13. Wynne AL. Drugs used in treating infectious diseases. In: Woo TM, Wynne AL, eds. Pharmacotherapeutics for Nurse Practitioner Prescribers. 3rd ed. Philadelphia, PA: F.A. Davis; 2011:625-744.
  14. Allegranzi B, Pittet D. Role of hand hygiene in healthcare-associated infection prevention. J Hosp Infect. 2009;73:305-315.
  15. Grijalva CG, Nuorti JP, Griffin MR. Antibiotic prescription rates for acute respiratory tract infections in US ambulatory settings. JAMA. 2009;302:758-766.
  16. Gonzales R, Corbett KK, Wong S, et al. “Get smart Colorado”: impact of a mass media campaign to improve community antibiotic use. Med Care. 2008;46:597-605.
  17. Vanderweil SG, Pelletier AJ, Hamedani AG, et al. Declining antibiotic prescriptions for upper respiratory infections, 1993-2004. Acad Emerg Med. 2007;14:366-369.
  18. Miller GE, Hudson J. Children and antibiotics: analysis of reduced use, 1996-2001. Med Care. 2006;44(5 suppl):I36-I44.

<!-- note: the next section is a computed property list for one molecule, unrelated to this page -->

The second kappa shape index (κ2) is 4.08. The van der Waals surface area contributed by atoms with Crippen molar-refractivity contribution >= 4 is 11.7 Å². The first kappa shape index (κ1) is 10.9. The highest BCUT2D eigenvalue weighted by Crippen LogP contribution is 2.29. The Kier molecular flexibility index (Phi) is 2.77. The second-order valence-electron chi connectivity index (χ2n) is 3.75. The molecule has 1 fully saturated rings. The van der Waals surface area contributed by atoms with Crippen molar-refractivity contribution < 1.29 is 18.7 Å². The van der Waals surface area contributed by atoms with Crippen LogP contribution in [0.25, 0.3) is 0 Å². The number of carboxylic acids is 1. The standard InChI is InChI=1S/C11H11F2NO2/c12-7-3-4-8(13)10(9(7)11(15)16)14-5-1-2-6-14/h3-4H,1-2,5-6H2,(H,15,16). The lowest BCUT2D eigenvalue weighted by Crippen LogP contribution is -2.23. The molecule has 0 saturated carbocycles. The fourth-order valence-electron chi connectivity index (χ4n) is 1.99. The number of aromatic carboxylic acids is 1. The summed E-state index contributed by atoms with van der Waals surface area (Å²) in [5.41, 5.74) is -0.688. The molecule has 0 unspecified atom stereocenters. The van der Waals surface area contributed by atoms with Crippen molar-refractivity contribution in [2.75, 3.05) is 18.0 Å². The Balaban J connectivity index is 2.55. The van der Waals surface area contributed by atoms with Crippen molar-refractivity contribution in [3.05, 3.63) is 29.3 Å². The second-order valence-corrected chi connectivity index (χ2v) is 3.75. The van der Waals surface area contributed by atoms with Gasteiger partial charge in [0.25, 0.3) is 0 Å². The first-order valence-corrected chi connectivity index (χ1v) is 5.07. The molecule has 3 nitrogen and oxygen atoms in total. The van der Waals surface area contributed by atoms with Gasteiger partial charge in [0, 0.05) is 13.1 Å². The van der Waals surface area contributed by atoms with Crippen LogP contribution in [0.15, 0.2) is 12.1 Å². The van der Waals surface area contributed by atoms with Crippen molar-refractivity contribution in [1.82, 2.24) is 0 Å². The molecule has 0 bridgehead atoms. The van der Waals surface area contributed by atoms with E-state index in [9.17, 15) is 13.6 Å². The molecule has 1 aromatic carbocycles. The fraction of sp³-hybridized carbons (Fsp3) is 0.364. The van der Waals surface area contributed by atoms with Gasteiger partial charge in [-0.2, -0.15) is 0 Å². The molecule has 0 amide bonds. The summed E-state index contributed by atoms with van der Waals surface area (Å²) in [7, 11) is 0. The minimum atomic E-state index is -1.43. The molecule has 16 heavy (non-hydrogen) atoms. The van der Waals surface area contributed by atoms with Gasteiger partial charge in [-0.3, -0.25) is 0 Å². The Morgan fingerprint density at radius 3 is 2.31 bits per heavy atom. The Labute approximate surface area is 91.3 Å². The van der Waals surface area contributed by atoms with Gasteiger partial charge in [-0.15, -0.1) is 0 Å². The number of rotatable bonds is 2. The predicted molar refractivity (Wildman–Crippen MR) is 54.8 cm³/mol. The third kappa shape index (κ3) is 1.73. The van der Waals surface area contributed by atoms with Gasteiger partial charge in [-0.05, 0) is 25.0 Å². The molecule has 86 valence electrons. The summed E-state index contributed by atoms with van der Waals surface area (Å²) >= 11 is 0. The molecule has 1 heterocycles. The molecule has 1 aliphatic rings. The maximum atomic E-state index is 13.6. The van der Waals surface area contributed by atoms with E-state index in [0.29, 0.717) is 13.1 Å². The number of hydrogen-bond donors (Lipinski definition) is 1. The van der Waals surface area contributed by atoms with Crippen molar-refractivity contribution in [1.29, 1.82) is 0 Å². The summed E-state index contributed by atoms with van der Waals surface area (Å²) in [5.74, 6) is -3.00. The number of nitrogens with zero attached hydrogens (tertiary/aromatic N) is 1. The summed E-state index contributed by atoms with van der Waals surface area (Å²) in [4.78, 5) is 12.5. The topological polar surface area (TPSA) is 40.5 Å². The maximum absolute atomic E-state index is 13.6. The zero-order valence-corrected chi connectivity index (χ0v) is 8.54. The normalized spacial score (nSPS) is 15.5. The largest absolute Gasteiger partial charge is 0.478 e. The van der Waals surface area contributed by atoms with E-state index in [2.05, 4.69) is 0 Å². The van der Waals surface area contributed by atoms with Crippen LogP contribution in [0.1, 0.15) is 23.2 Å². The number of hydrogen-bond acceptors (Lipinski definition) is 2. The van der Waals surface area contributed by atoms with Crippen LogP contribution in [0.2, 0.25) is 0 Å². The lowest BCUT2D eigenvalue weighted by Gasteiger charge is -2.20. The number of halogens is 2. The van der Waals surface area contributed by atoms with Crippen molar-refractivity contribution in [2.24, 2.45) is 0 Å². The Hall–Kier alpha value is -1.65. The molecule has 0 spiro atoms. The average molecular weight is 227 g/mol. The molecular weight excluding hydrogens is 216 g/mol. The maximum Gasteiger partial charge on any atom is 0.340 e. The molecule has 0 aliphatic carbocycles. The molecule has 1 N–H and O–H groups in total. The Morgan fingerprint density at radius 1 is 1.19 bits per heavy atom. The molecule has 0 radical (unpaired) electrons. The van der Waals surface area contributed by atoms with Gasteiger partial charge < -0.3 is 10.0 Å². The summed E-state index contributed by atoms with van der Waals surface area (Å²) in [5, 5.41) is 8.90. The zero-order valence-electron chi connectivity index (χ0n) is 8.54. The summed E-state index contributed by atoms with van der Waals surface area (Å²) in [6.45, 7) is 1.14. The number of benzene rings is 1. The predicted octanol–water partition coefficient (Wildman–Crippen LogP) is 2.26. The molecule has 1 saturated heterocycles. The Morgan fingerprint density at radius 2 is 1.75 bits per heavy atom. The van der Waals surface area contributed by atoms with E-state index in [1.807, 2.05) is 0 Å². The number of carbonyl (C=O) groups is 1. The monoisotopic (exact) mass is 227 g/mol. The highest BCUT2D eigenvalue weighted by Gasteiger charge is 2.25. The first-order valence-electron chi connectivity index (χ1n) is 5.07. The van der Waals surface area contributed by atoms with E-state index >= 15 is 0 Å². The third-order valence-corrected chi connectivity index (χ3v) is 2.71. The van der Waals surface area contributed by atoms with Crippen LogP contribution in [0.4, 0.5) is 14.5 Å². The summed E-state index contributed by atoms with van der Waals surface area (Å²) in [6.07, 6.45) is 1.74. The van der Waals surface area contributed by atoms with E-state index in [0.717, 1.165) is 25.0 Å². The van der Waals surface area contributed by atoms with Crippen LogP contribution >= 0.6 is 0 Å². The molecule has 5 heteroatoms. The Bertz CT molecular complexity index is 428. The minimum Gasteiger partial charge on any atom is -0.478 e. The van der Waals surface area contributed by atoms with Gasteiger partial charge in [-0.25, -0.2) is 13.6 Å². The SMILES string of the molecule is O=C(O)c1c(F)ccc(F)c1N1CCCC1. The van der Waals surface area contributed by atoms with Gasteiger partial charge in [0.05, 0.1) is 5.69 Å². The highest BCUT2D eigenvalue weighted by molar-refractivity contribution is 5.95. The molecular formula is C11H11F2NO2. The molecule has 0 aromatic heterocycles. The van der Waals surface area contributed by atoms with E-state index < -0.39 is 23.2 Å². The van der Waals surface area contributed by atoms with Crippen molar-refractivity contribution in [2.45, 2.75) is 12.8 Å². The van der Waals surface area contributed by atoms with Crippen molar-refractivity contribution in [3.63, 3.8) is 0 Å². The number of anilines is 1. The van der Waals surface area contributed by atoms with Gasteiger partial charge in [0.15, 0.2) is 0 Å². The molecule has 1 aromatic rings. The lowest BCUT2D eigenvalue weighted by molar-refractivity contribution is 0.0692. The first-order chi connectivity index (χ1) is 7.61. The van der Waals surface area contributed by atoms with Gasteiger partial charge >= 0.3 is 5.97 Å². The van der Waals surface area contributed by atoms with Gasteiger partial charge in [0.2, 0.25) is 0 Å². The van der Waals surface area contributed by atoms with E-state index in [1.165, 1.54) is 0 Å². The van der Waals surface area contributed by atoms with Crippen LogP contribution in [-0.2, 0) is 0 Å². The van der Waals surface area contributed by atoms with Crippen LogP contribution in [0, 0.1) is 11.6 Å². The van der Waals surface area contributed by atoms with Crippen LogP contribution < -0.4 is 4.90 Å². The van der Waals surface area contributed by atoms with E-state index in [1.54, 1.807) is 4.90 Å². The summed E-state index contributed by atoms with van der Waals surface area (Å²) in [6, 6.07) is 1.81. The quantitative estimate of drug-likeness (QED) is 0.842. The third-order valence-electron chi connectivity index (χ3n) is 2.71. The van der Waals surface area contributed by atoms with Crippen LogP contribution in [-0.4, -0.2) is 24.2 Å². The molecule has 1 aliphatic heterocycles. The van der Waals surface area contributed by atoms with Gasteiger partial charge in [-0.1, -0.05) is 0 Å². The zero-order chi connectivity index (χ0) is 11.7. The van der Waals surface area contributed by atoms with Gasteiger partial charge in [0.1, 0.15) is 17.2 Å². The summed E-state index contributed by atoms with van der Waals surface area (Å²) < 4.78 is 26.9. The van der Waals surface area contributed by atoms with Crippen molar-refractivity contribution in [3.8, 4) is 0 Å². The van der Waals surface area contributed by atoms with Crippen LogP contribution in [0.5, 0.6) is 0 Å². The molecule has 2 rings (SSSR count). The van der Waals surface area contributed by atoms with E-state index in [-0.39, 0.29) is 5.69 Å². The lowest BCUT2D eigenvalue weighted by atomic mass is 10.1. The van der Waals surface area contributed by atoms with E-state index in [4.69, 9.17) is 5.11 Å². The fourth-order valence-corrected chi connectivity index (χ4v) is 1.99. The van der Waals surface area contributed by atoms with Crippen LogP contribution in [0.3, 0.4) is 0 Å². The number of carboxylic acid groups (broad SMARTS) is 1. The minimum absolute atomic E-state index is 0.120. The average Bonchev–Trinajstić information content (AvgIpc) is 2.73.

19. Roumie CL, Halasa NB, Grijalva CG. et al. Trends in antibiotic prescribing for adults in the United States—1995-2002. J Gen Intern Med. 2005;20:697-802.
  20. Centers for Disease Control and Prevention. Office-related antibiotic prescribing for persons aged ≤14 years — United States, 1993-1994 to 2007-2008. MMWR Morb Mortal Wkly Rep. 2011;60(34):1153-1156.
  21. Shapiro DJ, Gonzales R, Cabana MD, Hersh AL. National trends in visit rates and antibiotic prescribing for children with acute sinusitis. Pedatrics. 2011;127:28-34.
  22. Roumie CL, Halasa NB, Edwards KM, et al. Differences in antibiotic prescribing among physicians, residents, and nonphysician clinicians. Am J Med. 2005;118:641-648.
  23. Hart AM. Response to differences in antibiotic prescribing. Am J Med. 2006;119:e21-22.
  24. Gonzales R, Barrett PH Jr, Crane LA, Steiner JF. Factors associated with antibiotic use for acute bronchitis. J Gen Intern Med. 1998;13:541-548.
  25. Gonzales R, Steiner JF, Lum A, Barrett PH Jr. Decreasing antibiotic use in ambulatory practice: impact of a multidimensional intervention on the treatment of uncomplicated acute bronchitis in adults. JAMA. 1999;281:1512-1519.